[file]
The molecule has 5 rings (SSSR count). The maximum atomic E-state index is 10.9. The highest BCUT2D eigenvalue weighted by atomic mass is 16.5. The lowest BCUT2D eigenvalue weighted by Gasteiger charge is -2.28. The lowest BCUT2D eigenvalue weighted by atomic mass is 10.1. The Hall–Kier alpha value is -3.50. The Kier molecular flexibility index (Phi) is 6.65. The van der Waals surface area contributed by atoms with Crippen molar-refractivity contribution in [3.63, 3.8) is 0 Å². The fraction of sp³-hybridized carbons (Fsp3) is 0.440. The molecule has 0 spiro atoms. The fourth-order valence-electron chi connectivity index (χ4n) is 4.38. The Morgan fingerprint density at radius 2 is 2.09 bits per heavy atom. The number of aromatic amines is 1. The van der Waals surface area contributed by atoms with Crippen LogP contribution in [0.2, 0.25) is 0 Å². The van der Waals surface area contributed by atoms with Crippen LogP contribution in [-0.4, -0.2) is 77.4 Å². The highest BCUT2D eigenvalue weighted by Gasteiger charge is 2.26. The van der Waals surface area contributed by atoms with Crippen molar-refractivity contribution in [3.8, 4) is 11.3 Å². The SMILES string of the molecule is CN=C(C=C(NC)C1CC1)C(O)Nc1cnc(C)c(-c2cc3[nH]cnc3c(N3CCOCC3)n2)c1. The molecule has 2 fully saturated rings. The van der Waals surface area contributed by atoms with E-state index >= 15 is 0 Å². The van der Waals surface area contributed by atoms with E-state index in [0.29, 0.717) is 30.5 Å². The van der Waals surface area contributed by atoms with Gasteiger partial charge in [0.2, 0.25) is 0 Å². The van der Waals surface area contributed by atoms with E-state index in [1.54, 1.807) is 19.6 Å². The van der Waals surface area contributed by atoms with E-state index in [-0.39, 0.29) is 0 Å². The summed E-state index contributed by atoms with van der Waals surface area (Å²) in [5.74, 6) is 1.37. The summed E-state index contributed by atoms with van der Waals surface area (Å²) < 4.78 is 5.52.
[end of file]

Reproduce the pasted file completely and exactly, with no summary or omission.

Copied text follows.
The molecule has 5 rings (SSSR count). The maximum atomic E-state index is 10.9. The highest BCUT2D eigenvalue weighted by atomic mass is 16.5. The lowest BCUT2D eigenvalue weighted by Gasteiger charge is -2.28. The lowest BCUT2D eigenvalue weighted by atomic mass is 10.1. The Hall–Kier alpha value is -3.50. The Kier molecular flexibility index (Phi) is 6.65. The van der Waals surface area contributed by atoms with Crippen molar-refractivity contribution in [3.63, 3.8) is 0 Å². The fraction of sp³-hybridized carbons (Fsp3) is 0.440. The molecule has 0 spiro atoms. The fourth-order valence-electron chi connectivity index (χ4n) is 4.38. The Morgan fingerprint density at radius 2 is 2.09 bits per heavy atom. The number of aromatic amines is 1. The van der Waals surface area contributed by atoms with Crippen LogP contribution in [0.2, 0.25) is 0 Å². The van der Waals surface area contributed by atoms with Crippen LogP contribution in [-0.4, -0.2) is 77.4 Å². The highest BCUT2D eigenvalue weighted by Gasteiger charge is 2.26. The van der Waals surface area contributed by atoms with Crippen molar-refractivity contribution in [3.8, 4) is 11.3 Å². The SMILES string of the molecule is CN=C(C=C(NC)C1CC1)C(O)Nc1cnc(C)c(-c2cc3[nH]cnc3c(N3CCOCC3)n2)c1. The molecule has 2 fully saturated rings. The van der Waals surface area contributed by atoms with E-state index >= 15 is 0 Å². The van der Waals surface area contributed by atoms with E-state index in [0.29, 0.717) is 30.5 Å². The van der Waals surface area contributed by atoms with Gasteiger partial charge in [0.2, 0.25) is 0 Å². The van der Waals surface area contributed by atoms with E-state index in [1.54, 1.807) is 19.6 Å². The van der Waals surface area contributed by atoms with E-state index in [-0.39, 0.29) is 0 Å². The summed E-state index contributed by atoms with van der Waals surface area (Å²) in [5.74, 6) is 1.37. The summed E-state index contributed by atoms with van der Waals surface area (Å²) < 4.78 is 5.52.